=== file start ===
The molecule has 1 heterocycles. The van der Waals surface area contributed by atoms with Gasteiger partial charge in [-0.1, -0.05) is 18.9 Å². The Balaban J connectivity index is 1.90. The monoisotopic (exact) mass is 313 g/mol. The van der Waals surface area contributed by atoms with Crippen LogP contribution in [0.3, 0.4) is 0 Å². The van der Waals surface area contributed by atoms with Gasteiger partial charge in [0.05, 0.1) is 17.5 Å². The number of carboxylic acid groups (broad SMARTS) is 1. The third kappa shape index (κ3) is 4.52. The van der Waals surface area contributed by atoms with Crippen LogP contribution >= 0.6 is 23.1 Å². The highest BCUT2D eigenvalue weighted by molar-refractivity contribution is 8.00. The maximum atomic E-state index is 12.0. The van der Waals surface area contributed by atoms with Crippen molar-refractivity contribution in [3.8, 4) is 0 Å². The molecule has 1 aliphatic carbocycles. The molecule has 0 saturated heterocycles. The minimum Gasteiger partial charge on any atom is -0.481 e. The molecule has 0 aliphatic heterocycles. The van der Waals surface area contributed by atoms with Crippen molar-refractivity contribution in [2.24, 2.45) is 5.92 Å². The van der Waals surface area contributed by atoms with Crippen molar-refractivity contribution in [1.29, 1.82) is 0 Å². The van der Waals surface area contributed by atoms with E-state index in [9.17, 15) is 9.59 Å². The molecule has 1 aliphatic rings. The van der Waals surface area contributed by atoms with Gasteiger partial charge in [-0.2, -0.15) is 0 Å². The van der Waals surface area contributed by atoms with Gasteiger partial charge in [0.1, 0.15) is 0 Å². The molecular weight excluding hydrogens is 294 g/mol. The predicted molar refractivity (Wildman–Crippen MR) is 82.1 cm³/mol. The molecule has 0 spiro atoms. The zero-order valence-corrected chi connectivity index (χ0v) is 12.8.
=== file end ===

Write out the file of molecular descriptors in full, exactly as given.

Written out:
The molecule has 1 heterocycles. The van der Waals surface area contributed by atoms with Gasteiger partial charge in [-0.1, -0.05) is 18.9 Å². The Balaban J connectivity index is 1.90. The monoisotopic (exact) mass is 313 g/mol. The van der Waals surface area contributed by atoms with Crippen LogP contribution in [0.3, 0.4) is 0 Å². The van der Waals surface area contributed by atoms with Gasteiger partial charge in [0.05, 0.1) is 17.5 Å². The number of carboxylic acid groups (broad SMARTS) is 1. The third kappa shape index (κ3) is 4.52. The van der Waals surface area contributed by atoms with Crippen LogP contribution >= 0.6 is 23.1 Å². The highest BCUT2D eigenvalue weighted by molar-refractivity contribution is 8.00. The maximum atomic E-state index is 12.0. The van der Waals surface area contributed by atoms with Crippen molar-refractivity contribution in [3.8, 4) is 0 Å². The molecule has 1 aliphatic carbocycles. The molecule has 0 saturated heterocycles. The minimum Gasteiger partial charge on any atom is -0.481 e. The molecule has 0 aliphatic heterocycles. The van der Waals surface area contributed by atoms with Crippen molar-refractivity contribution in [2.24, 2.45) is 5.92 Å². The van der Waals surface area contributed by atoms with Crippen molar-refractivity contribution in [1.29, 1.82) is 0 Å². The van der Waals surface area contributed by atoms with E-state index in [9.17, 15) is 9.59 Å². The molecule has 1 aliphatic rings. The van der Waals surface area contributed by atoms with Gasteiger partial charge in [-0.2, -0.15) is 0 Å². The van der Waals surface area contributed by atoms with Gasteiger partial charge in [0.1, 0.15) is 0 Å². The molecular weight excluding hydrogens is 294 g/mol. The predicted molar refractivity (Wildman–Crippen MR) is 82.1 cm³/mol. The molecule has 0 spiro atoms. The zero-order valence-corrected chi connectivity index (χ0v) is 12.8.